MORE IS BETTER: Conservancy hopes to further connect historic High Line Canal trail


AURORA | One of the region’s best-kept secrets may not be so secret for long, thanks to a nonprofit aiming to revitalize the High Line Canal Trail and ensure its permanence in the metro area’s booming and oft-changing landscape.

“We have a five-month outreach process we’re in the middle of, asking the public to write the future vision for the next 100 years of the canal,” said Suzanna Fry Jones, a spokeswoman for the High Line Canal Conservancy. The nonprofit, formed in 2014, consists of private citizens from several metro area cities dedicated to preserving and improving the historic greenway.

The region’s historic High Line Canal Trail winds an impressive 71 miles from Adams County near Denver International Airport into Aurora, across Denver and into Littleton, ending at Chatfield State Park and Reservoir at the foot of Waterton Canyon.

The trail itself runs 11 miles though Aurora. From the Spring Hill Golf Course in Aurora, the paved trail follows the oddly curvy and circuitous route that pioneers completed in 1883 as one of the sole sources of agricultural irrigation water — when everything outside of what is now the Auraria Campus was wide open prairie.

In the early 1900s the canal was a central water source for Aurora, but the city has long since stopped using it. Jones said now, with Denver Water removing most of its customers from the canal, the conservancy is looking to turn the greenway into not only an experience for avid cyclists, but one with more cultural and recreational opportunities along the ride. 

The conservancy points to other successful urban reclamation projects for inspiration, such as New York City’s High Line, which is a public park built on a historic freight rail line elevated above the streets on Manhattan’s West Side.

So far, the conservancy has held four open houses and drafted two chapters of its plan. Jones said feedback from those open houses has been that residents want the canal to be a natural retreat in the city, with more connectivity. Right now, the windy, mostly flat canal has six major trail interruptions, 10 existing underpasses and 80 at-grade crossings.

Tracy Young, manager of the city’s Parks, Recreation and Open Space department, said around five miles of the High Line Canal in Aurora, north of East Colfax Avenue, lacks a trail. She said one of the City of Aurora’s goals with the project is to complete this connection to the trail, which includes a dangerous crossing at Interstate 70.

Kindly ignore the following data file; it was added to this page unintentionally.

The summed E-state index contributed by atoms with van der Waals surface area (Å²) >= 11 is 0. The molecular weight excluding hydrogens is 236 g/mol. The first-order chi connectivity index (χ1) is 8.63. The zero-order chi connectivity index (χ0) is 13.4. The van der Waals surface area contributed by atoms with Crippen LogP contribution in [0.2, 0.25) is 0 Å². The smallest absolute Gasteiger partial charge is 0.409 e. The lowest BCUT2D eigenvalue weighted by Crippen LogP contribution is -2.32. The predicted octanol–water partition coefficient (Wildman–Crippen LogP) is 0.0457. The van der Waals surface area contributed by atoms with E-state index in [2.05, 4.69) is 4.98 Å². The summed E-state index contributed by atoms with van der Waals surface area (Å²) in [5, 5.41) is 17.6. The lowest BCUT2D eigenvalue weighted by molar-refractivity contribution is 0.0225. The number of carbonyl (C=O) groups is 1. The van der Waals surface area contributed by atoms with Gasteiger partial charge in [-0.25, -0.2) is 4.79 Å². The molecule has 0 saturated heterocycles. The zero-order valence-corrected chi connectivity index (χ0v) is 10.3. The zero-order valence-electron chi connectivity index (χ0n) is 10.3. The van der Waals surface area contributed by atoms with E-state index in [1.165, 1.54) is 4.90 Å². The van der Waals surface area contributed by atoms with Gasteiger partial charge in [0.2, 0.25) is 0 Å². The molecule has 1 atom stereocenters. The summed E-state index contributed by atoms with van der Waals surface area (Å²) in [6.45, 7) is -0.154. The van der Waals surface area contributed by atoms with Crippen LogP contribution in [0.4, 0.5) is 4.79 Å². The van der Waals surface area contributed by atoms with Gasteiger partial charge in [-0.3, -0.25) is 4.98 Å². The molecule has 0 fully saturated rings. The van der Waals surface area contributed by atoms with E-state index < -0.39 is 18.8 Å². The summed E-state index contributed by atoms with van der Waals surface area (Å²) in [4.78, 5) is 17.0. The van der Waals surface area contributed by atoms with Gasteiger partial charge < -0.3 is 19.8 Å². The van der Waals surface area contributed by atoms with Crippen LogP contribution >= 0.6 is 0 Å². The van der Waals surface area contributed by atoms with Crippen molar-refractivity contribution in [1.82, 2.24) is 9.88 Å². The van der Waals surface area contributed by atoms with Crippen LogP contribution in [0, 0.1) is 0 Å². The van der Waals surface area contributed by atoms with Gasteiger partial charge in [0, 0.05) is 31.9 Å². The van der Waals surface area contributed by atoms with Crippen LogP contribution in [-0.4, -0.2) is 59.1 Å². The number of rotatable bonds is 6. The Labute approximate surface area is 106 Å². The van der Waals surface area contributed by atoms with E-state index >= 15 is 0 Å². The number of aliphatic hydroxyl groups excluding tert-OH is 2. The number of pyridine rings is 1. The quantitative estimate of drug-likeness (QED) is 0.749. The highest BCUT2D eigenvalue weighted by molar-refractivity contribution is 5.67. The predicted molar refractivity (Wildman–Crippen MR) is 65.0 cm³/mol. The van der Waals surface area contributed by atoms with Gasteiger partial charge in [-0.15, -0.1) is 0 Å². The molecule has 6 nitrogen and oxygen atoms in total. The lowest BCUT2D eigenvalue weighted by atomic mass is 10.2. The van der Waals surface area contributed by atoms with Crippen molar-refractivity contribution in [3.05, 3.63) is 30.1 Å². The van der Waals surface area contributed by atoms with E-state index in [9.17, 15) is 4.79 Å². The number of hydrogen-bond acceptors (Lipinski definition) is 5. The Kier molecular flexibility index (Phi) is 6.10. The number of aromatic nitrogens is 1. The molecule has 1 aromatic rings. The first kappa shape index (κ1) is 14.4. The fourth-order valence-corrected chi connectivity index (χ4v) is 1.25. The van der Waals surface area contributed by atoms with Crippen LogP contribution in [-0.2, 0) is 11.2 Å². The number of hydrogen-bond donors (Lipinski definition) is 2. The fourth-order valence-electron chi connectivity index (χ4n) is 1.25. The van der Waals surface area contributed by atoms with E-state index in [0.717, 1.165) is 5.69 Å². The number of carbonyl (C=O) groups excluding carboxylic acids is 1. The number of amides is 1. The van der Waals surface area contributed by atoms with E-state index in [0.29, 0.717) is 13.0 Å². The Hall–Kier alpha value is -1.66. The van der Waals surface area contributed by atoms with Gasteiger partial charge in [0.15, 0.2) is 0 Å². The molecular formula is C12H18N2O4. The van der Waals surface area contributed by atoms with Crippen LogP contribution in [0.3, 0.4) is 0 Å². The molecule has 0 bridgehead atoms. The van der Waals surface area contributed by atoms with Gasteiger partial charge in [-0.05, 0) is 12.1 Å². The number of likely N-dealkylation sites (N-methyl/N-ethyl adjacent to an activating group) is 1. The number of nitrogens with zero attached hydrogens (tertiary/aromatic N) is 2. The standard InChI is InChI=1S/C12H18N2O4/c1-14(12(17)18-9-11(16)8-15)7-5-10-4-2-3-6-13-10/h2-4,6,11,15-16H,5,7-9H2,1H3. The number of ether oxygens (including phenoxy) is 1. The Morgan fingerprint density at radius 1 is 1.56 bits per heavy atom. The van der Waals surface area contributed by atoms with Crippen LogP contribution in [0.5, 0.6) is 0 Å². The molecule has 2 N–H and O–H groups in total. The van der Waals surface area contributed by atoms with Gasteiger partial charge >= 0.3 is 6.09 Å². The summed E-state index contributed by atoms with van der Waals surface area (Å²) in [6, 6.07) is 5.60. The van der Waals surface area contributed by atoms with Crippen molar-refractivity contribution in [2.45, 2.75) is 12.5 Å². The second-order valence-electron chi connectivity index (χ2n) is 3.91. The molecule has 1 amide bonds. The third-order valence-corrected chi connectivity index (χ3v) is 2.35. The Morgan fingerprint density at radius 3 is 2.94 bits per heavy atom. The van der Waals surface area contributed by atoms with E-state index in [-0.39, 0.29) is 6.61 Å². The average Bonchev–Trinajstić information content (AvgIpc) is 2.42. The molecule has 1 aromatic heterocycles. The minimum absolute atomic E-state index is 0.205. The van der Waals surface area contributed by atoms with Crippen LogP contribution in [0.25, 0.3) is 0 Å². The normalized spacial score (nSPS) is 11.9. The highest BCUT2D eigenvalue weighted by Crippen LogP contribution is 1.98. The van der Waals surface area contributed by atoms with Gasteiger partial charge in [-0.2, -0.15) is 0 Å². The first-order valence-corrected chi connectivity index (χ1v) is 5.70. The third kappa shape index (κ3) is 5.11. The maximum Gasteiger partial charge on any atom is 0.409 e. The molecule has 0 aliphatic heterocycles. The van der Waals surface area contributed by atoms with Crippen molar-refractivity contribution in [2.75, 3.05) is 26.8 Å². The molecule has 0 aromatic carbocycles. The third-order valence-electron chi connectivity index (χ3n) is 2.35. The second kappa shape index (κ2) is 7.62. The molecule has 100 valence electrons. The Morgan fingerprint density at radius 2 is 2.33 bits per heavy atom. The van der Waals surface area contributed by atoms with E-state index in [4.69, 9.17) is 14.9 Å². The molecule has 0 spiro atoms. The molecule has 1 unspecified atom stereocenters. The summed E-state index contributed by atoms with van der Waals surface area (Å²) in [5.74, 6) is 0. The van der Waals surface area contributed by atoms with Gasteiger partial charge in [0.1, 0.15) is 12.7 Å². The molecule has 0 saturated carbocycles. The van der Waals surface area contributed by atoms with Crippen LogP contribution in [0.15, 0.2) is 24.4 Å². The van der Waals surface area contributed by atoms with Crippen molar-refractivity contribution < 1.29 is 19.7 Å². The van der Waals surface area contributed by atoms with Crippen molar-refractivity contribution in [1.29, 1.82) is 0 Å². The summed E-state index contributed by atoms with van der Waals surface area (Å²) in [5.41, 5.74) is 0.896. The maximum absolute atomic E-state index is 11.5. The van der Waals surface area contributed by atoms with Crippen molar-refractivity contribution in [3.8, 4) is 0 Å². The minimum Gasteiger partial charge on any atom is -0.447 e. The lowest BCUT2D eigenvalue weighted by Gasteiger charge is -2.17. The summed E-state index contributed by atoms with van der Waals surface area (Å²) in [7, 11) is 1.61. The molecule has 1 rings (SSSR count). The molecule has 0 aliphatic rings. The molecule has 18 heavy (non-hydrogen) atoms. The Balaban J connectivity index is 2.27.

She said other goals the city hopes to pursue through the planning process for the canal include completing it where it connects to the Triple Creek Trail at Colfax, improving the safety of the canal’s at-grade trail crossing in Aurora and providing connections to the Rocky Mountain Arsenal, and the future Gaylord Rockies Hotel and Conference Center, from the trail.

Young said Aurora has been working closely with the conservancy on the project, and emphasized the importance of preserving the canal both for Aurora and the state.

“The High Line Canal is an amazing linear park that connects communities and people to each other and to nature,” said Young, a member of the High Line Conservancy Board since 2014. “In many neighborhoods, the canal shaped Aurora’s community, providing access to schools, parks and homes built along its length.”

Regionally, the canal connects more than 8,000 acres of other open space. According to the High Line Canal Conservancy, more than 500,000 people use the canal each year.

Jones said, after the final planning meetings are conducted in October, the nonprofit will create final planning documents for the High Line Canal. She said those could possibly be completed by the end of this year or early next year.

The next of the conservancy’s planning process meetings in Aurora will be held from 4 to 8 p.m. Oct. 19 at Dry Dock Brewery, 2801 Tower Road in Aurora. Visit for the full schedule.